… but to what purpose?
Exhibition is one of the keystones of any Entertainment Ecosystem.
By “Exhibition” I mean the place of actual consumption of the entertainment itself. Usually we think of places like cinemas as exhibition halls, but in the context of DigimediaFinance, we have a more general view: Exhibition takes place at the mp3 player, at the set top box, at the TV, at the game console, at the browser, at the phone, sometimes at an ad-hoc combination of some of the above.
Today we have the report of a cinema saved from closing. Such closings are a familiar story in t the US, but today’s example comes from Malaysia’s capital city of Kuala Lumpur. Surely with so many other entertainment options, this cinema is struggling to attract customers and revenues.
DigimediaFinance.com is interested in hearing from companies that see an opportunity to remake the distribution channel for certain types of entertainment, to use the world’s cinemas in a new way to re-invigorate them. Contact us via savethecinemas (at) digimediafinance.com with info on your digital entertainment company for possible profile on this blog.
Full story on the Kuala Lumpur cinema inside.
The Malaysian government has dropped a controversial plan to close down the country’s oldest cinema after a public outcry, its owner has said.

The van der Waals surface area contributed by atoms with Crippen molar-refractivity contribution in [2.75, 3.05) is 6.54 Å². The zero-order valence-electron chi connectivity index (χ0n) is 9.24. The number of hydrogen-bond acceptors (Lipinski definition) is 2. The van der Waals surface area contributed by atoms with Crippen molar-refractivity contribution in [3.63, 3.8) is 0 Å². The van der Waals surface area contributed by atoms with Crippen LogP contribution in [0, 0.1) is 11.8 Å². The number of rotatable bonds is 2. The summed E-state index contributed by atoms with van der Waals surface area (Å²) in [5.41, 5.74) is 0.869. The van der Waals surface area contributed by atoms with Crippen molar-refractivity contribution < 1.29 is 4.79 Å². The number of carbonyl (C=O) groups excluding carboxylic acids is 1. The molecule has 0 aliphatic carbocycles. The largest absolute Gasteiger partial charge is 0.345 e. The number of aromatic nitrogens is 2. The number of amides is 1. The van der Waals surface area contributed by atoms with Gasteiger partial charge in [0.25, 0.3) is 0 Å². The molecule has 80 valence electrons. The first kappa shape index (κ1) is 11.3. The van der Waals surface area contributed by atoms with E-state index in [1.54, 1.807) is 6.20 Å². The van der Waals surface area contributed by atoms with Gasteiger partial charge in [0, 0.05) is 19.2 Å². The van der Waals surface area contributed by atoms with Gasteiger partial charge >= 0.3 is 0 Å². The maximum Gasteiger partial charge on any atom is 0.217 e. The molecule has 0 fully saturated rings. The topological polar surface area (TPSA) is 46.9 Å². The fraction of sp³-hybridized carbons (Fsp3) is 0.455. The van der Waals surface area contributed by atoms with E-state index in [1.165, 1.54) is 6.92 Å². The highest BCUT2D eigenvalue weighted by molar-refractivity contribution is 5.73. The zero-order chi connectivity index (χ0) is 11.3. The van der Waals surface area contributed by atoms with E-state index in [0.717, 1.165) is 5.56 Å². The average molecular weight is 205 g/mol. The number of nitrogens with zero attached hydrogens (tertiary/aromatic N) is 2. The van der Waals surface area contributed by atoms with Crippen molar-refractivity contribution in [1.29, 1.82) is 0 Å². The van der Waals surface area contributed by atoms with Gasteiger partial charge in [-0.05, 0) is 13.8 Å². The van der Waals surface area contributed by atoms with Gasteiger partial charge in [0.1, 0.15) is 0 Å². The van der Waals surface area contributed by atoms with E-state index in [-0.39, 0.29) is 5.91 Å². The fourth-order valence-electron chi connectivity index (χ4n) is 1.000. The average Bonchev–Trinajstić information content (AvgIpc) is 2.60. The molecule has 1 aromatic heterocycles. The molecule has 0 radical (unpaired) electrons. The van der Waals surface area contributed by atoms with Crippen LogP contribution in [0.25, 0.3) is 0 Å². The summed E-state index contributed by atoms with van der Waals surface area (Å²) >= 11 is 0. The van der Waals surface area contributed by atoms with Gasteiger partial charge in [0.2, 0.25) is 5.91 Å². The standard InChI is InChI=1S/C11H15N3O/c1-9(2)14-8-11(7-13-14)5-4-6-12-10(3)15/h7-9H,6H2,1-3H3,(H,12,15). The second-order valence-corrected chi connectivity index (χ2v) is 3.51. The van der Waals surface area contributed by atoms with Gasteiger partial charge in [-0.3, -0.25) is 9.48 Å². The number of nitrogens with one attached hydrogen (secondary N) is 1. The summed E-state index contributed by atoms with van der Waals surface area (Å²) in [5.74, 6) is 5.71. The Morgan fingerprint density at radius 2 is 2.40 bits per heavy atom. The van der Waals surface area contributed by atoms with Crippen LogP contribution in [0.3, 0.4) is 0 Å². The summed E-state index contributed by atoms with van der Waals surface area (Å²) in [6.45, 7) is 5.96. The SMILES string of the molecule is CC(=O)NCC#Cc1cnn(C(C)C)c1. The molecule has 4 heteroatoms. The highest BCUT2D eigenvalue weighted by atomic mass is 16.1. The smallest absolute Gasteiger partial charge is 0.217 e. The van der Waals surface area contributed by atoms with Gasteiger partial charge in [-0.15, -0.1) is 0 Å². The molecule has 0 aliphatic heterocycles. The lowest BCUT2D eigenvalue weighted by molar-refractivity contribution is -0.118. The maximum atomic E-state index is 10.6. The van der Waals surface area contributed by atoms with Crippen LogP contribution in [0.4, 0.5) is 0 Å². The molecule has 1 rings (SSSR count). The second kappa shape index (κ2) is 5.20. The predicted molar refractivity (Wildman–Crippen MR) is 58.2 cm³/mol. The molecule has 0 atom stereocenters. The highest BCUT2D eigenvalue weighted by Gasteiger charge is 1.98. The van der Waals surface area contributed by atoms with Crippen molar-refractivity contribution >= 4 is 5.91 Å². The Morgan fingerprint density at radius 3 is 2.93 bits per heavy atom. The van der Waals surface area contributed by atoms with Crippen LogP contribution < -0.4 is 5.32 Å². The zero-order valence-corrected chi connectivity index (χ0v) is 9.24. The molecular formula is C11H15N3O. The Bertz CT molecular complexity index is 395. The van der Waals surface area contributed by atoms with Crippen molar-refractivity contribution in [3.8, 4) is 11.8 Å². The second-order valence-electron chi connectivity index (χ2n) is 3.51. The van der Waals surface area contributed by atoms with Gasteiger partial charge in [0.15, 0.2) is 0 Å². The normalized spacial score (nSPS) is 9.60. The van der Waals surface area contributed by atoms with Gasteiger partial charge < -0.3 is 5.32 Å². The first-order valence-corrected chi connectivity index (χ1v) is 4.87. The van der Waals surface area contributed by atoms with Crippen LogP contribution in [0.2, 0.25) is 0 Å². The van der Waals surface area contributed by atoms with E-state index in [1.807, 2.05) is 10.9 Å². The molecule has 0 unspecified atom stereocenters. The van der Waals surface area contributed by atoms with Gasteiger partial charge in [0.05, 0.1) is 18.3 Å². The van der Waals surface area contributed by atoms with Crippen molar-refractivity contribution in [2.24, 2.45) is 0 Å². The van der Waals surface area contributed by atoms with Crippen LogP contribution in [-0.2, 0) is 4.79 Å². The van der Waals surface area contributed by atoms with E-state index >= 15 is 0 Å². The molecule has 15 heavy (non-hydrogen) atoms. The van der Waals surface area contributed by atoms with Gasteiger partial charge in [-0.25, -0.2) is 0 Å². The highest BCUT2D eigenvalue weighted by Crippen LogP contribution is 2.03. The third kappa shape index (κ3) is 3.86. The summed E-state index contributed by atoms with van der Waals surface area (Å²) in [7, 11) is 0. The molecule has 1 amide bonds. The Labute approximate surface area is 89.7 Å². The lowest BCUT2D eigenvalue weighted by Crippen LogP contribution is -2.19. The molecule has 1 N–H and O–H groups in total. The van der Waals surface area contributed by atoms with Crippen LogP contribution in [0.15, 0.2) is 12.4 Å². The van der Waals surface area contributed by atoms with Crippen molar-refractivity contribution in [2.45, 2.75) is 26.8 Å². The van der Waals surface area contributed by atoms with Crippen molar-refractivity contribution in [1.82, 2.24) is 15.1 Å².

The Coliseum Cinema in the heart of the capital Kuala Lumpur, one of the few heritage buildings in the city to retain their former glory, was to have been acquired by the government and turned into a heritage centre.
Chua Seong Siew, whose family has owned the building for 86 years, was ordered to vacate within one month and offered compensation of just 500,000 ringgit (142,857 dollars).
However, the government made a rare climbdown when its plan was loudly opposed by historians and the public, many of whom have fond memories of the Coliseum over past decades.
“It is really very good news… they just decided not to take over the place after our meeting,” Chua told AFP after talks with Culture, Arts and Heritage Minister Rais Yatim on Tuesday.
After newspapers were flooded with letters from people who hailed the building as “an icon from the past which exists in the present”, Rais told local press there was now “no question” of the government taking over the cinema.
Chua, 68, said the Coliseum will continue to screen movies, and work with the government to spruce up the building and turn an adjacent space into an arts and culture centre.
The 888-seat cinema was built in 1921 by Chua’s ancestor Chua Cheng Bok, and is also well known for its Coliseum Cafe which is featured prominently in tourist guides for its vintage feel.
“The place is 84 years old, and so is the staff (seriously, some have worked here their whole lives),” says the Frommer’s Guide. “The place is legendary, and someday it will be gone and there will never be anything else like it.”
The Coliseum began screening Western movies in 1946 and has operated continuously ever since except for a break during the World War II Japanese occupation.